A Review of The Forbidden Kingdom DVD
Recipe for Forbidden Kingdom: Take one part Harry Potter, one part Lord of the Rings, and one part Karate Kid; mix and heat until lukewarm; label as “Asian fusion” cuisine. Serves five hundred million.
Young Jason struggles in a low horse stance, building kungfu as his teacher Lu Yan stands by. “Go deeper,” Lu demands, “You must taste bitter before sweet.”
Your reaction to this single training scene, will most likely mirror your opinion of The Forbidden Kingdom as a whole.
Is Lu Yan’s instruction a tasty morsel of ancient Eastern wisdom? Or is it a sugary counterfeit, the cinematic equivalent of General Tso’s chicken? Chi ku, or “taste bitter”, is a common phrase in schools of Chinese kung fu, but let me tell you: a promise of future sweetness is never made.
I approached The Forbidden Kingdom as a longtime fan of the kung fu movie genre, and of Jackie Chan and Jet Li in particular. These two men are brilliant physical performers, and I held high expectations for their first on-screen collaboration.
While I found The Forbidden Kingdom mildly entertaining overall, the action was disappointing. This isn’t Jet or Jackie’s best work; honestly, it isn’t even their best American work.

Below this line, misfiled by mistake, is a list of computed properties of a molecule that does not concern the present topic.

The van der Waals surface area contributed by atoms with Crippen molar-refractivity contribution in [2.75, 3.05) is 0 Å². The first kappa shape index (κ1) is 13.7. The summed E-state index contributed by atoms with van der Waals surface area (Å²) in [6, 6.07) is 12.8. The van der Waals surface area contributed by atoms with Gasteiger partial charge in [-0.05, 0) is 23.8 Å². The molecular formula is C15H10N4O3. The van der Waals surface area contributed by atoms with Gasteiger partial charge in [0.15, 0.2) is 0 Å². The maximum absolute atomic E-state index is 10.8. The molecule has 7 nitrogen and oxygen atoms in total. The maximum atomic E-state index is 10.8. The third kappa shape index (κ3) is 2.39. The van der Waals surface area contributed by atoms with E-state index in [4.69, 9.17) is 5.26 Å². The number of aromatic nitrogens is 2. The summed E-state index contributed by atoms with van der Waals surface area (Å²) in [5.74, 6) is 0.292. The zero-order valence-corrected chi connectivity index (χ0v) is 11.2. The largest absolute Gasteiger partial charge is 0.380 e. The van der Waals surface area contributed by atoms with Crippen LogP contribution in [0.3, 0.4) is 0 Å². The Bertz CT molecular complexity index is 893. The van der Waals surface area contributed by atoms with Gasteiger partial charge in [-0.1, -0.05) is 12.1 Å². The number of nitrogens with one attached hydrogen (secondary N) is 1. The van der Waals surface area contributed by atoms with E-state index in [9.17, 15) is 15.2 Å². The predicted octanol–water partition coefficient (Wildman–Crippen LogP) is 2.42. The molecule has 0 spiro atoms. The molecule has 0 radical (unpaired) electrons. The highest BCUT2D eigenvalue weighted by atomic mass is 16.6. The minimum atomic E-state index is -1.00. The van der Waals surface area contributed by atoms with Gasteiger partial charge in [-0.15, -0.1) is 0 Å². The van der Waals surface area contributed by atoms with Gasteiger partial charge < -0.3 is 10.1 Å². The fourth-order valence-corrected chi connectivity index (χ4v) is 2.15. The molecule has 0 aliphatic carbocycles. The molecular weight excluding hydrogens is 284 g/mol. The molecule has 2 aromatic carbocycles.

Does this criticism seem unfair? Jackie Chan is old enough to join the AARP, after all, and Jet Li is definitely past his prime as a wushu performer. My complaint is not that they have grown older and slower, but that the choreography and editing are tailored to hide these weaknesses, instead of showcasing strengths.
When you haven’t got speed, use timing. When you haven’t got strength, use position. Every decent martial artist knows this—so why don’t the performances in Forbidden Kingdom reflect it?
Why hire top talent like Jet and Jackie, and film them like Keanu Reeves in The Matrix, relying on hidden wires and constant camera angle changes? I really don’t understand it. Where are all the long shots we have been waiting a decade to see?
By way of contrast, kungfu actors Kwan Tak-Hing and Lau Kar-Leung never failed to entertain, despite their relatively advanced age. Whatever they lacked in agility, they made up for with potency. Personally, I would love to see Jackie Chan’s creative interpretation of “old man’s kungfu”, rather than a failed attempt to recreate performances from twenty years ago.
At the end of a typical American movie, the hero vanquishes the forces of evil and gets the girl, whereas in the typical Chinese movie, the hero struggles and dies. With all due respect for our young Jason, I would have preferred a Chinese-style ending for The Forbidden Kingdom, allowing a greater focus on Li and Chan in the inevitable sequel. Forget about the white boy with the magic wand, and tell us more about the Monkey King.